The rate structure for PHP payments has been expanded to two new APC types: one for three services in a day and one for four or more services in a day. Payment rates will increase in for higher-intensity days in all provider settings. CMS clarified that Medicare will cover PHP days for the treatment of substance use disorder.

To implement changes made by the Consolidated Appropriations Act of 2023 to allow coverage of IOP services, as well as marriage and family therapist and mental health counselor services, CMS is modifying conditions of participation (CoPs) for CMHCs to include IOP services. CMS is also modifying CMHC CoPs to add a definition of marriage and family therapist and to revise the current definition of mental health counselor in order to implement the new benefits covering marriage and family therapist and mental health counselor services.

Price Transparency

CMS is requiring hospitals to display standard charge information via a CMS template layout, data specifications, and data dictionary. Hospitals will be required to include a link to their machine-readable file on their homepage. Additionally, hospitals must include a statement affirming that, to the best of the hospital’s knowledge, it has included all applicable standard charge information, and that the information is accurate. CMS updated its enforcement provisions, including: requiring (as needed) certification by an authorized hospital official as well as additional documentation needed to determine compliance; notifying the health system a hospital belongs to of noncompliance issues and working to address potential noncompliance across the health system; and publication of a hospital’s compliance assessment and any actions taken against a hospital.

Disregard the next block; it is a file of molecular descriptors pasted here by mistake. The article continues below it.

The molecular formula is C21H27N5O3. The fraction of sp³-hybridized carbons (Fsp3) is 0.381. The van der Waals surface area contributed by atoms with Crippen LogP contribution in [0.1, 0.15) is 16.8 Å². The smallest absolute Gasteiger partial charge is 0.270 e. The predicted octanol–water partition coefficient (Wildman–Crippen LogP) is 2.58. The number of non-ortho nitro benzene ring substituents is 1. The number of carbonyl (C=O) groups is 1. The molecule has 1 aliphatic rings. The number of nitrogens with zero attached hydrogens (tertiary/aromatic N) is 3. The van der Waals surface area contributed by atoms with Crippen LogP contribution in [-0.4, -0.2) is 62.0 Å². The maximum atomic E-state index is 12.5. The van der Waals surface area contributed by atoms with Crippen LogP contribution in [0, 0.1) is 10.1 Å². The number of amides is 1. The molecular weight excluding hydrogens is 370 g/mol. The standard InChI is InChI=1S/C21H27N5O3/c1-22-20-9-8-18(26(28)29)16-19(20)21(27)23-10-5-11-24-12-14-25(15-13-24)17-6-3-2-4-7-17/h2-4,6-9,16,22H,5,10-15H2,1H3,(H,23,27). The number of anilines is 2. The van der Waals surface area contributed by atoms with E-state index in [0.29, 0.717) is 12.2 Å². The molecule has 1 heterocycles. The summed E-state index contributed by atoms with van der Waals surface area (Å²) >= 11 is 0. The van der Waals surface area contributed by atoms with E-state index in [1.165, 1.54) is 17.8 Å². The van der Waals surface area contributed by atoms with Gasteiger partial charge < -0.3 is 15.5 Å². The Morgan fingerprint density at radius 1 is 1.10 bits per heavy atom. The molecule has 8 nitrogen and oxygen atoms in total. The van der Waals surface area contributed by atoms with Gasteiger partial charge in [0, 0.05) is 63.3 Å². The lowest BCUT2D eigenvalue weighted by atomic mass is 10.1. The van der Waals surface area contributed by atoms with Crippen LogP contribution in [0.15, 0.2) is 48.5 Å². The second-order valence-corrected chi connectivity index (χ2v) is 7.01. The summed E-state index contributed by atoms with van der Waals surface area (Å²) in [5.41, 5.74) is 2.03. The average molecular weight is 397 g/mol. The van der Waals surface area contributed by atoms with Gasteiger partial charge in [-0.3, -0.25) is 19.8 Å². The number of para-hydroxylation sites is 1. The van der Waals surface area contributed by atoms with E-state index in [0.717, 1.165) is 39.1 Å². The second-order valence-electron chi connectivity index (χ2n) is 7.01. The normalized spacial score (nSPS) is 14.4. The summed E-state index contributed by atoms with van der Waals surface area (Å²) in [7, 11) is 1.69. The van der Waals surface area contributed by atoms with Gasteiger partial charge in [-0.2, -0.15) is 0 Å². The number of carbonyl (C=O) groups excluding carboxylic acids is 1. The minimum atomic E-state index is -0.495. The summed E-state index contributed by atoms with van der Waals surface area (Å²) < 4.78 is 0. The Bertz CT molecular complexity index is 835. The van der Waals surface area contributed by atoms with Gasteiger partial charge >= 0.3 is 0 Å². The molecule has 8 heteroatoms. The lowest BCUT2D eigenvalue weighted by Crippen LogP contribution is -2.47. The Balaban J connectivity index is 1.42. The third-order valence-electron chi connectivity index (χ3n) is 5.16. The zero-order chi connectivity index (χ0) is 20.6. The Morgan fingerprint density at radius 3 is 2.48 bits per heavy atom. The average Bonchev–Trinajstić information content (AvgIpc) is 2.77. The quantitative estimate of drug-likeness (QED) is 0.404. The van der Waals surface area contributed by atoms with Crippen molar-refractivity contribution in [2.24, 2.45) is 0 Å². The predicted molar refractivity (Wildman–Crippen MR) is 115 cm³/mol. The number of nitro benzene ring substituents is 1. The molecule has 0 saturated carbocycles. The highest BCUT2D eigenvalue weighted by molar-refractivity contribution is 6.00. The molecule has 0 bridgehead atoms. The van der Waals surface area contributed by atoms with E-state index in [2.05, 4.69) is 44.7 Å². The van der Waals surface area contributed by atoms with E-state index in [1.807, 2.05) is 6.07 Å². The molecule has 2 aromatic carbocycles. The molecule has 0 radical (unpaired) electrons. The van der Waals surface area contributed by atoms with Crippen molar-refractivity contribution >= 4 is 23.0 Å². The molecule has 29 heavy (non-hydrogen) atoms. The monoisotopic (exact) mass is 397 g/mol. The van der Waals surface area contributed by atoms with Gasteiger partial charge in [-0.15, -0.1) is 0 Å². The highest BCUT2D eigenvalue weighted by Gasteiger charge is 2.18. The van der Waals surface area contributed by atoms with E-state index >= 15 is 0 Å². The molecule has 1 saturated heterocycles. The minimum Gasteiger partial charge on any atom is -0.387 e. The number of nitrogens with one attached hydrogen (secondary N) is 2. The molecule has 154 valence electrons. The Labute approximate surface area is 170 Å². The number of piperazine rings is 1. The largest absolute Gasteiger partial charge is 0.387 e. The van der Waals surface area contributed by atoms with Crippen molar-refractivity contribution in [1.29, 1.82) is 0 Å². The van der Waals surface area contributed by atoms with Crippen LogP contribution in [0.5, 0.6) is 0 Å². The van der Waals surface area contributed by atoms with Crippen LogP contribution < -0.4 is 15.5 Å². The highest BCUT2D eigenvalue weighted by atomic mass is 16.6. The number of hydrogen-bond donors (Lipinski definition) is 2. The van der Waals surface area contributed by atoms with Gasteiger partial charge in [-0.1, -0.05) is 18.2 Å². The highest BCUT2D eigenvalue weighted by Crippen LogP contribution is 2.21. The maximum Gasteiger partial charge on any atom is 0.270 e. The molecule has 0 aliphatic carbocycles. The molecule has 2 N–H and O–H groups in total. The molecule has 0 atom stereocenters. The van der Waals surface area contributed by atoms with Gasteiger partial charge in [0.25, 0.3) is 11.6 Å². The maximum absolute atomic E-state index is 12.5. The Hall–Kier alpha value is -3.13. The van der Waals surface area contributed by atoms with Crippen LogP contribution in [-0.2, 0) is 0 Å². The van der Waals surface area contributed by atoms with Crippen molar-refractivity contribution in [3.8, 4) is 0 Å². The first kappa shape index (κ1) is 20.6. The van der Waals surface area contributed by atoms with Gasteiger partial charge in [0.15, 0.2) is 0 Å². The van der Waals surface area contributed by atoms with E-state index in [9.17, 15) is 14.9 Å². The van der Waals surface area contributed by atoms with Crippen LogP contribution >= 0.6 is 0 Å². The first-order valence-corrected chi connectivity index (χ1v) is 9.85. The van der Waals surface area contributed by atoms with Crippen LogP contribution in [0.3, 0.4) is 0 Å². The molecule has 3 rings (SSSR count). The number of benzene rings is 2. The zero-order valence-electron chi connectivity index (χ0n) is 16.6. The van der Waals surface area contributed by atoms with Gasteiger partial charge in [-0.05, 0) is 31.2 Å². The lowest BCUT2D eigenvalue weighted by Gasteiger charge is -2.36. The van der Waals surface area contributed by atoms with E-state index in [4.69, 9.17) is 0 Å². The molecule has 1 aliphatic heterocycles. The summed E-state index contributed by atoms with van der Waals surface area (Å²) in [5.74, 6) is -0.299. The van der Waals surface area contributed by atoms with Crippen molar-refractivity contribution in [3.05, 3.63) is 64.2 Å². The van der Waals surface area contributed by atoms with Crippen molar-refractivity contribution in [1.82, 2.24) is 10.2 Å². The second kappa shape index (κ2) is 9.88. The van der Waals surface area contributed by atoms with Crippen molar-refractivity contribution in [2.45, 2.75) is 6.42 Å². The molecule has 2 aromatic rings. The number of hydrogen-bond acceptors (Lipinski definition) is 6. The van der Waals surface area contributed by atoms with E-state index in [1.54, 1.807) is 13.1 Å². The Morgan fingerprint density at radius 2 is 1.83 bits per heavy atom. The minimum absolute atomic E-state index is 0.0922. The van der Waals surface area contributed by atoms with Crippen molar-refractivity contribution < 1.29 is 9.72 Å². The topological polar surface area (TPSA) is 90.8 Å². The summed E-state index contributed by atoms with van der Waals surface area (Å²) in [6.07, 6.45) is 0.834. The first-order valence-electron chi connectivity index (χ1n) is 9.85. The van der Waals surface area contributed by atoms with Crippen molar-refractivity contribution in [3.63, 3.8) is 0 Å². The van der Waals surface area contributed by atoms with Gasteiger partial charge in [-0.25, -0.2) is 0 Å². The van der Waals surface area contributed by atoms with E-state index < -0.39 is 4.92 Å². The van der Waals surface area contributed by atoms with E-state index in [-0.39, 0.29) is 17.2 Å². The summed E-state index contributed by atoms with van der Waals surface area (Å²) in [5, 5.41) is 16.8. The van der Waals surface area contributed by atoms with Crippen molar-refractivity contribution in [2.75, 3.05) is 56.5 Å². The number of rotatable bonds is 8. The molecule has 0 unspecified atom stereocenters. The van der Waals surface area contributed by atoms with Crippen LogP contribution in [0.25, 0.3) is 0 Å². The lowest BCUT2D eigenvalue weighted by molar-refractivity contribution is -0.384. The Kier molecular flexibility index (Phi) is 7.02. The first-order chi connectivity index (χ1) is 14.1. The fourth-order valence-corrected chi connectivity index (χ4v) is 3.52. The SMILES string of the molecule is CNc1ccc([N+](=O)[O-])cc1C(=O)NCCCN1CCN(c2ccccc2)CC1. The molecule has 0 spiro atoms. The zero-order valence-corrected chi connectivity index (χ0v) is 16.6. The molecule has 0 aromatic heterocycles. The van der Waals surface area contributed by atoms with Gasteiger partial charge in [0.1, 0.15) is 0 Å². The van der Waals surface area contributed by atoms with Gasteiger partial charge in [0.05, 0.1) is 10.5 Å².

CMS is aligning over 240 dental codes with payment provisions in the CY 2023 Physician Fee Schedule final rule by assigning them to clinical APCs. CMS is also adding 26 separately payable dental surgical procedures to the ASC Covered Procedures List, as well as 78 ancillary dental services to the list of covered ancillary services. Additionally, CMS is implementing a new policy to pay Indian Health Service and Tribal facilities that convert to Rural Emergency Hospitals the all-Inclusive rate that IHS and Tribal facilities are normally paid, on top of the monthly REH payments.

340B Remedy Final Rule

The CY 2018 OPPS/ASC final rule, finalized in 2017, changed Medicare Part B drug payment rates for 340B drugs. Namely, the rule stated that Medicare would pay average sales price (ASP) minus 22.5 percent, rather than the standard Medicare Part B rate of ASP plus 6 percent. This policy was in effect until the middle of 2022, when the U.S. Supreme Court ruled that the Department of Health and Human Services did not have the authority to change the 340B rates without a survey of hospitals’ acquisition costs, and thus rendered the policy defunct. CMS followed budget neutrality rules and redistributed the 340B drug savings in the form of increased payments for non-drug items and services. As a result, CMS owes $9 billion to certain 340B hospitals.

To remedy this, CMS has issued a final rule separate from the CY 2024 OPPS/ASC final rule stating it is making a one-time lump-sum payment to each 340B hospital that was affected by the 2018 final rule – roughly 1,700 hospitals. CMS will be ensuring that beneficiary cost sharing, which would have made up around 20 percent of the 340B drug payments, is included in the lump sum and has prohibited hospitals from billing beneficiaries for the coinsurance those beneficiaries would have paid on 340B drugs. CMS estimates that hospitals (both 340B and non-340B) were paid $7.8 billion more for non-drug items and services than they otherwise would have. As such, to return all providers to the same fiscal ground they would have been on if the 2018 final rule had not existed, CMS is reducing future non-drug item and service payments. This will be done by reducing the OPPS conversion factor by minus 0.5 percent starting in CY 2026 and will continue this adjustment until the full $7.8 billion is recouped, which CMS estimates will take 16 years. In part because of the 340B remedy, Part B premiums and deductibles for 2024 have increased. Monthly premiums will increase from $164.90 to $174.70, and annual deductibles will increase from $226 to $240.